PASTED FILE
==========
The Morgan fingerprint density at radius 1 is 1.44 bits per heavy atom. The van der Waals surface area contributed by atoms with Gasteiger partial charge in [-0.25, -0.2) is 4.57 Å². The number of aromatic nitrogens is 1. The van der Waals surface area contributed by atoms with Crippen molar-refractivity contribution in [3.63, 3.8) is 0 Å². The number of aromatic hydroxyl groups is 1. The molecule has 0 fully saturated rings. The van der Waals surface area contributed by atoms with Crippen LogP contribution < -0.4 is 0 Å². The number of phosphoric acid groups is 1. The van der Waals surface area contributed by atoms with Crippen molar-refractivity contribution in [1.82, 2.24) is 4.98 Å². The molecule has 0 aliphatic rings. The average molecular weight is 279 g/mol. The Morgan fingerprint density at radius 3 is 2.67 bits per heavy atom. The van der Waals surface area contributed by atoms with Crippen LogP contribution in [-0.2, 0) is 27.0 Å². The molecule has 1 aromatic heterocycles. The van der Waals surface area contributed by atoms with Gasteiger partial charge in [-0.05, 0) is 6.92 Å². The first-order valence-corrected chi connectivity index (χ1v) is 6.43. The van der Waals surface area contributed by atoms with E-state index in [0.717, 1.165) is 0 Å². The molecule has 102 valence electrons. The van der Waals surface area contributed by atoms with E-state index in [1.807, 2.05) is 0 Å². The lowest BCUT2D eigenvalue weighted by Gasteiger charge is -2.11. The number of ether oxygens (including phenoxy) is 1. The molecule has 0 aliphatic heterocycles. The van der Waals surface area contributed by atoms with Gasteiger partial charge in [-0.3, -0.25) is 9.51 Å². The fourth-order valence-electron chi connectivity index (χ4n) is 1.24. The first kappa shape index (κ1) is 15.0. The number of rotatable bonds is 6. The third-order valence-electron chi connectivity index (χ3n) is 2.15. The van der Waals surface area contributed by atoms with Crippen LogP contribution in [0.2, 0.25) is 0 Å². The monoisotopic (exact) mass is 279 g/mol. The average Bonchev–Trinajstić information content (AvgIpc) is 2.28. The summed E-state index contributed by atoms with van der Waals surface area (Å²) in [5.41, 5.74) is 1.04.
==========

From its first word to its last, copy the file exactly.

The Morgan fingerprint density at radius 1 is 1.44 bits per heavy atom. The van der Waals surface area contributed by atoms with Gasteiger partial charge in [-0.25, -0.2) is 4.57 Å². The number of aromatic nitrogens is 1. The van der Waals surface area contributed by atoms with Crippen molar-refractivity contribution in [3.63, 3.8) is 0 Å². The number of aromatic hydroxyl groups is 1. The molecule has 0 fully saturated rings. The van der Waals surface area contributed by atoms with Crippen LogP contribution < -0.4 is 0 Å². The number of phosphoric acid groups is 1. The van der Waals surface area contributed by atoms with Crippen molar-refractivity contribution in [1.82, 2.24) is 4.98 Å². The molecule has 0 aliphatic rings. The average molecular weight is 279 g/mol. The Morgan fingerprint density at radius 3 is 2.67 bits per heavy atom. The van der Waals surface area contributed by atoms with Crippen LogP contribution in [-0.2, 0) is 27.0 Å². The molecule has 1 aromatic heterocycles. The van der Waals surface area contributed by atoms with Gasteiger partial charge in [-0.05, 0) is 6.92 Å². The first-order valence-corrected chi connectivity index (χ1v) is 6.43. The van der Waals surface area contributed by atoms with E-state index in [0.717, 1.165) is 0 Å². The molecule has 102 valence electrons. The van der Waals surface area contributed by atoms with E-state index in [1.807, 2.05) is 0 Å². The lowest BCUT2D eigenvalue weighted by Gasteiger charge is -2.11. The number of ether oxygens (including phenoxy) is 1. The molecule has 0 aliphatic heterocycles. The van der Waals surface area contributed by atoms with Gasteiger partial charge in [-0.3, -0.25) is 9.51 Å². The fourth-order valence-electron chi connectivity index (χ4n) is 1.24. The first kappa shape index (κ1) is 15.0. The number of rotatable bonds is 6. The third-order valence-electron chi connectivity index (χ3n) is 2.15. The van der Waals surface area contributed by atoms with Crippen LogP contribution in [0.2, 0.25) is 0 Å². The monoisotopic (exact) mass is 279 g/mol. The average Bonchev–Trinajstić information content (AvgIpc) is 2.28. The summed E-state index contributed by atoms with van der Waals surface area (Å²) in [5.41, 5.74) is 1.04.